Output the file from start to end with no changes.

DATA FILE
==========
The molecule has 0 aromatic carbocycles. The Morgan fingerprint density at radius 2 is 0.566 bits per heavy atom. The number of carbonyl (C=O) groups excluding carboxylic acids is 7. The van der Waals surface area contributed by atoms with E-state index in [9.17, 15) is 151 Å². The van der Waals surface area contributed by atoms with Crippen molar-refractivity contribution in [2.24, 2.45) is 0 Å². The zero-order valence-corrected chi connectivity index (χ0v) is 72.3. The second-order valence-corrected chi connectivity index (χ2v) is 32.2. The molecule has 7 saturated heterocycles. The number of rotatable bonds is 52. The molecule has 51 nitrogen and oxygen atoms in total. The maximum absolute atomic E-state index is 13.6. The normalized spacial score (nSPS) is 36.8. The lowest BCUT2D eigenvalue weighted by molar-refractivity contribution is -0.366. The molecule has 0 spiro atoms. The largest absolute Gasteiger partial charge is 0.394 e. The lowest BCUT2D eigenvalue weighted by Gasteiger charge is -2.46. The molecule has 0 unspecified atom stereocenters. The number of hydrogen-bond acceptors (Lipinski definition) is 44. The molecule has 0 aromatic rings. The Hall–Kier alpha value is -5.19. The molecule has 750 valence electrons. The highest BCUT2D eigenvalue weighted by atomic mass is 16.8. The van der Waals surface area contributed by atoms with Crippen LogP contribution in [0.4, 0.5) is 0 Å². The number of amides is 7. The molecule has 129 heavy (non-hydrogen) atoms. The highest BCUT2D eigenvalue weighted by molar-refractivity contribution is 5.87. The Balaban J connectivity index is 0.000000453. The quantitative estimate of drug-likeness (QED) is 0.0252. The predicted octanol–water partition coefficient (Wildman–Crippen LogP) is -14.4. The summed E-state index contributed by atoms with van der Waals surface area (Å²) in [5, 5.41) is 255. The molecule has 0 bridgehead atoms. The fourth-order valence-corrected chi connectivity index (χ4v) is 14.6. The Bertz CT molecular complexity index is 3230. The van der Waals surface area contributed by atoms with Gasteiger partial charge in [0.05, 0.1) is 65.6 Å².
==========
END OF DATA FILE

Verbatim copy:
The molecule has 0 aromatic carbocycles. The Morgan fingerprint density at radius 2 is 0.566 bits per heavy atom. The number of carbonyl (C=O) groups excluding carboxylic acids is 7. The van der Waals surface area contributed by atoms with E-state index in [9.17, 15) is 151 Å². The van der Waals surface area contributed by atoms with Crippen molar-refractivity contribution in [2.24, 2.45) is 0 Å². The zero-order valence-corrected chi connectivity index (χ0v) is 72.3. The second-order valence-corrected chi connectivity index (χ2v) is 32.2. The molecule has 7 saturated heterocycles. The number of rotatable bonds is 52. The molecule has 51 nitrogen and oxygen atoms in total. The maximum absolute atomic E-state index is 13.6. The normalized spacial score (nSPS) is 36.8. The lowest BCUT2D eigenvalue weighted by molar-refractivity contribution is -0.366. The molecule has 0 spiro atoms. The largest absolute Gasteiger partial charge is 0.394 e. The lowest BCUT2D eigenvalue weighted by Gasteiger charge is -2.46. The molecule has 0 unspecified atom stereocenters. The number of hydrogen-bond acceptors (Lipinski definition) is 44. The molecule has 0 aromatic rings. The Hall–Kier alpha value is -5.19. The molecule has 750 valence electrons. The highest BCUT2D eigenvalue weighted by atomic mass is 16.8. The van der Waals surface area contributed by atoms with Crippen LogP contribution in [0.4, 0.5) is 0 Å². The number of amides is 7. The molecule has 129 heavy (non-hydrogen) atoms. The highest BCUT2D eigenvalue weighted by molar-refractivity contribution is 5.87. The Balaban J connectivity index is 0.000000453. The quantitative estimate of drug-likeness (QED) is 0.0252. The predicted octanol–water partition coefficient (Wildman–Crippen LogP) is -14.4. The summed E-state index contributed by atoms with van der Waals surface area (Å²) in [5, 5.41) is 255. The molecule has 0 bridgehead atoms. The fourth-order valence-corrected chi connectivity index (χ4v) is 14.6. The Bertz CT molecular complexity index is 3230. The van der Waals surface area contributed by atoms with Gasteiger partial charge in [0.05, 0.1) is 65.6 Å².